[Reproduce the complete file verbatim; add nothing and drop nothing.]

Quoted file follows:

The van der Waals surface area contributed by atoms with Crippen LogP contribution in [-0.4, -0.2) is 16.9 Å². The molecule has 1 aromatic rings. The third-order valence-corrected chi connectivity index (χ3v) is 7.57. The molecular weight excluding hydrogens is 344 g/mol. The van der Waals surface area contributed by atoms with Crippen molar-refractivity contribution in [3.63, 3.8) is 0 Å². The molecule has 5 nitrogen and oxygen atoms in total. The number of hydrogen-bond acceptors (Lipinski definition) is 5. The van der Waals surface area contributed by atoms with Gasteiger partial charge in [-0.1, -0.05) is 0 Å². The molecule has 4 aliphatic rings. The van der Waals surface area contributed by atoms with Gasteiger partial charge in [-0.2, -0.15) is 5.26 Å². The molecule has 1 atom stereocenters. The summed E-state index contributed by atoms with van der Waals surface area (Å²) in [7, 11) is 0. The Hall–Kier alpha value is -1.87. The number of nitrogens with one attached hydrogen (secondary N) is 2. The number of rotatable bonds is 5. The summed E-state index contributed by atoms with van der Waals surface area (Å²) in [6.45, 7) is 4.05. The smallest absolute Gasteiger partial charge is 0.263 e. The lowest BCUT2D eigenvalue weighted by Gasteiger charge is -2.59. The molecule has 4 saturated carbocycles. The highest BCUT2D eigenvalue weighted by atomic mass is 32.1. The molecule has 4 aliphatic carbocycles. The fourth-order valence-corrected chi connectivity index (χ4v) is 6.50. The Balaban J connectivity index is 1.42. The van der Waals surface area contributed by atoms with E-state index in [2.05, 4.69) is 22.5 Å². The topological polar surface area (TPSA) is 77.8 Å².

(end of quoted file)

The van der Waals surface area contributed by atoms with Crippen LogP contribution in [-0.4, -0.2) is 16.9 Å². The molecule has 1 aromatic rings. The third-order valence-corrected chi connectivity index (χ3v) is 7.57. The molecular weight excluding hydrogens is 344 g/mol. The van der Waals surface area contributed by atoms with Crippen molar-refractivity contribution in [3.63, 3.8) is 0 Å². The molecule has 5 nitrogen and oxygen atoms in total. The number of hydrogen-bond acceptors (Lipinski definition) is 5. The van der Waals surface area contributed by atoms with Gasteiger partial charge in [-0.1, -0.05) is 0 Å². The molecule has 4 aliphatic rings. The van der Waals surface area contributed by atoms with Gasteiger partial charge in [-0.2, -0.15) is 5.26 Å². The molecule has 1 atom stereocenters. The summed E-state index contributed by atoms with van der Waals surface area (Å²) in [7, 11) is 0. The Hall–Kier alpha value is -1.87. The number of nitrogens with one attached hydrogen (secondary N) is 2. The number of rotatable bonds is 5. The summed E-state index contributed by atoms with van der Waals surface area (Å²) in [6.45, 7) is 4.05. The smallest absolute Gasteiger partial charge is 0.263 e. The lowest BCUT2D eigenvalue weighted by Gasteiger charge is -2.59. The molecule has 4 saturated carbocycles. The highest BCUT2D eigenvalue weighted by atomic mass is 32.1. The molecule has 4 aliphatic carbocycles. The fourth-order valence-corrected chi connectivity index (χ4v) is 6.50. The Balaban J connectivity index is 1.42. The van der Waals surface area contributed by atoms with E-state index in [2.05, 4.69) is 22.5 Å². The topological polar surface area (TPSA) is 77.8 Å².